„More dialogue and cooperation across the Mediterranean and in the Middle East, for the benefit of all“ (EN)

Bern, 20.10.2015 – Ansprache von Bundesrat Didier Burkhalter anlässlich der OSZE-Mittelmeerkonferenz in Jordanien – Es gilt das gesprochene Wort

The notion that security in Europe is closely linked with security in the Mediterranean has been enshrined in OSCE documents since the beginnings of the Helsinki Process. It was reaffirmed at the Basel Ministerial Council last December. But never before has this link between Europe and the Mediterranean manifested itself more strongly than today. And never before has the need to address our common challenges through cooperation been more obvious.The growing scale of instability and human misery in parts of the Middle East and North Africa has caused massive movements of refugees. Transnational terrorism has also spread. OSCE participating States and Mediterranean Partner States have been severely affected by both developments. Defining an effective response to these and other challenges requires a concerted effort across the Mediterranean.  We will all benefit if we succeed in developing a common way forward. To get there, we will need more dialogue and cooperation between Europe and the countries south of the Mediterranean. We must forge a partnership commensurate with the challenges we face.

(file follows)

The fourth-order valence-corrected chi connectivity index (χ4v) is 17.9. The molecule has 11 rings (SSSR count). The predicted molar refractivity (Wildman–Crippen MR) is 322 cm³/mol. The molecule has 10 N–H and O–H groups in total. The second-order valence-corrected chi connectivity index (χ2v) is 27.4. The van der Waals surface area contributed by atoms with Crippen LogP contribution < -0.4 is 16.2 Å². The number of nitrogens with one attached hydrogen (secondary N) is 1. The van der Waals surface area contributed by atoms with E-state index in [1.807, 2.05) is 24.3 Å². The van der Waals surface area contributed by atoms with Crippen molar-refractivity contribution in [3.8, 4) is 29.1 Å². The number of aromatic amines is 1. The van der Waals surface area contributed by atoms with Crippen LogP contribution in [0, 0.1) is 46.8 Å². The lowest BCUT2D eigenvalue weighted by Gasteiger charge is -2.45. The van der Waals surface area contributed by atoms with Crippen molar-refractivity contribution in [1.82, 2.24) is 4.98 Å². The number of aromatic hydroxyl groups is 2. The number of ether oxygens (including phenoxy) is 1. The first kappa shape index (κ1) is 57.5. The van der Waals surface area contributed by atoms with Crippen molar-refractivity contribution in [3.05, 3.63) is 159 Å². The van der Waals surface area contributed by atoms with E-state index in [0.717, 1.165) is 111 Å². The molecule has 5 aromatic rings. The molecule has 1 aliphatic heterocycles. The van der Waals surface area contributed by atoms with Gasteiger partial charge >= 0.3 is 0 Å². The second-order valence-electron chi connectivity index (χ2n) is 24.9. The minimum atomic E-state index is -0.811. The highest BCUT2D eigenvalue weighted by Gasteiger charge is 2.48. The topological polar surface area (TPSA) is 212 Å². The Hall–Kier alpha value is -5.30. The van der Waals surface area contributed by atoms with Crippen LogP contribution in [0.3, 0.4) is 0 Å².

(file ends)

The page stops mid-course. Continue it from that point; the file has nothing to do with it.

I welcome the initiative to strengthen the OSCE Contact Group with the Mediterranean Partners by including a ministerial segment. Together with the Republic of Korea, Switzerland made a corresponding effort to bolster the 2015 conference with the OSCE’s Asian Partners in Seoul. We believe that ministerial involvement in OSCE partnership formats should become the new standard.